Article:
Venture capital investors have, for their part, largely moved in lockstep with their portfolio company founders. At least in spirit. In the early days of the pandemic, many senior GPs at established funds turned their weekend homes into temporary offices. At first, most believed the lockdown would last just a few weeks. Then the weeks became a couple months, which became seven months, and which will likely be a full year before most VCs are allowed to return to their pre-Covid offices. In that time, most VCs have found that they’ve adapted extraordinarily well to investing remotely. Investment pace in 2020, particularly at early stage, has been nothing short of ferocious; and, most venture funds have continued to raise new vehicles.

The Bay Area may be going through a painful realignment but the tech industry has already largely adapted and is de-prioritizing the Bay Area as a place to source, found and build great companies going forward. Moreover, Silicon Valley VCs have been increasingly investing outside the Bay Area with some funds opening offices in Europe, Asia and elsewhere to deploy capital in those markets in a more fulsome way. And this accrues to the clear benefit of emerging tech hubs around the world which, at least for now, universally enjoy lower tax rates, lower rents and operating costs, less team attrition, and more rationale valuations for investors.

The Road Ahead

It’s folly to ever count out Silicon Valley, and this post is by no means a take-down of the world’s most recognized tech ecosystem. Far from it. A native New Yorker, I moved to the Bay Area to attend Berkeley as an undergrad. I founded three startups here as well as a VC firm that, as it happens, specializes in investing in emerging tech hubs outside Silicon Valley, while leveraging the deep networks my partners and I have built over many years of investing here so as to help those startups achieve global scale.

With the exception of two years in grad school in Philadelphia, I’ve called the Bay Area home since college. I was moved particularly by the Bay Area’s storied history of embracing the novel and the iconoclast. To borrow from a holiday film from my youth, the Bay Area was the Island of Misfit Toys. Those who thought differently, that were willing to challenge conventions, and that were perhaps a little out of the mainstream, were welcome here.

Failure and experimentation was a vital part of that history. But unlike in other parts of the world where trying a startup and failing might have meant a Scarlet Letter being stapled to your every job application for the rest of your career, failure here showed you had grit. You took a chance. You bet on yourself and your vision to build something worthwhile. You pushed the boat out, battled the currents, and put everything on the line. That was real world experience. And that experience was valued; sometimes, even saluted. If failure befell you and your venture, you’d always have a place to land. That was special, and incredibly rare.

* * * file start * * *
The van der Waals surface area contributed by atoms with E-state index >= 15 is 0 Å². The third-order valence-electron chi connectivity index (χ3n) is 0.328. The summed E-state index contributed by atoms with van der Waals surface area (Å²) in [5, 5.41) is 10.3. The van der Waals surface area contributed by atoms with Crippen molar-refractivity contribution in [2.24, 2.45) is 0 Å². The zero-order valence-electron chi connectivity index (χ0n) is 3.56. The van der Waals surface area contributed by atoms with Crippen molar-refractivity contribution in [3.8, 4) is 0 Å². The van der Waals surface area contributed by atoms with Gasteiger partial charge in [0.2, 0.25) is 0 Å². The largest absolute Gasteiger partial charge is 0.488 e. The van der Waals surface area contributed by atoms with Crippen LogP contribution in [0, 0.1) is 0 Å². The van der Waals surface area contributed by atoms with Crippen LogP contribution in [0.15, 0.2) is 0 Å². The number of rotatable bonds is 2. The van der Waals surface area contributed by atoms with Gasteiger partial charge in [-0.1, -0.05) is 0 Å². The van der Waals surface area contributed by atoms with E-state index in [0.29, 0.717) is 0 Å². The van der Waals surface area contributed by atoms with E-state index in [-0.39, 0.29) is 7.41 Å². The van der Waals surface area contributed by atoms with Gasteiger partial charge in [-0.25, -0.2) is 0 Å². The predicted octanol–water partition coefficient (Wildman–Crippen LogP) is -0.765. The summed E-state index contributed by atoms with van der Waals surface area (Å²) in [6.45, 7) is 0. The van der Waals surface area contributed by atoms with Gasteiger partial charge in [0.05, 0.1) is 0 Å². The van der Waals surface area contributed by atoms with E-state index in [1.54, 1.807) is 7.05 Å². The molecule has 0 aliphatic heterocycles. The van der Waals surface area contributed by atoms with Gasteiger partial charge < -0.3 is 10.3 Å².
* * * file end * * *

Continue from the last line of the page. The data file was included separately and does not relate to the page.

Happily the rest of the world’s tech hubs have been studiously taking pages out of the Silicon Valley playbook for decades to help foster their own tech ecosystems. Some have succeeded better than others. Many still have work to do. But what’s clear now is that the vital elements that made Silicon Valley Silicon Valley 70 years ago — talent, capital, advisors, compliant governments, sane regulations, and a culture that embraces risk-taking rather than belittling it — are now in evidence in many ecosystems across the world. Silicon Valley seeded that.

Founding teams in those emerging tech hubs have no desire to uproot themselves to move to Silicon Valley to pursue their entrepreneurial dreams; happily, they no longer have to. They can now do it in their own hometowns of Barcelona, or Salt Lake City, or a myriad other locations. And the successes of those founders will create a new diaspora that will go on to found other great companies, or they will become angel investors, or venture investors, and become their own versions of the Tom Perkins’ and Don Valentines that had a such a profound impact on Silicon Valley. And, in the end that may end up being Silicon Valley’s greatest and most long-standing legacy of all.

Jonathan Tower is Founder and Managing Partner at Catapult. Catapult is a global early stage venture firm with assets in multiple geographies investing in the best startups from fast-emerging tech ecosystems outside Silicon Valley and helping those companies achieve global scale. Jonathan’s previous investments include Dollar Shave Club ($1Bn acquisition by Unilever), Jet.com ($3.5Bn acquisition by Walmart), IfOnly.com (acquired by Mastercard), Madison Reed, MapR Technology, Freshly, Qumulo, and many others that went on to great outcomes.

Jonathan writes frequently on venture capital and technology topics on his blog, Adventure Capitalist, and he’s been a frequent contributor to The New York Times, Fortune, The Wall Street Journal, FastCompany, Forbes, The Washington Post, The LA Times, and other leading publications.

Follow Jonathan on Twitter @jonathan_tower

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Jonathan (@jonathan_tower) is Founder and Managing Partner at Catapult, a global early stage venture firm with assets in multiple geographies.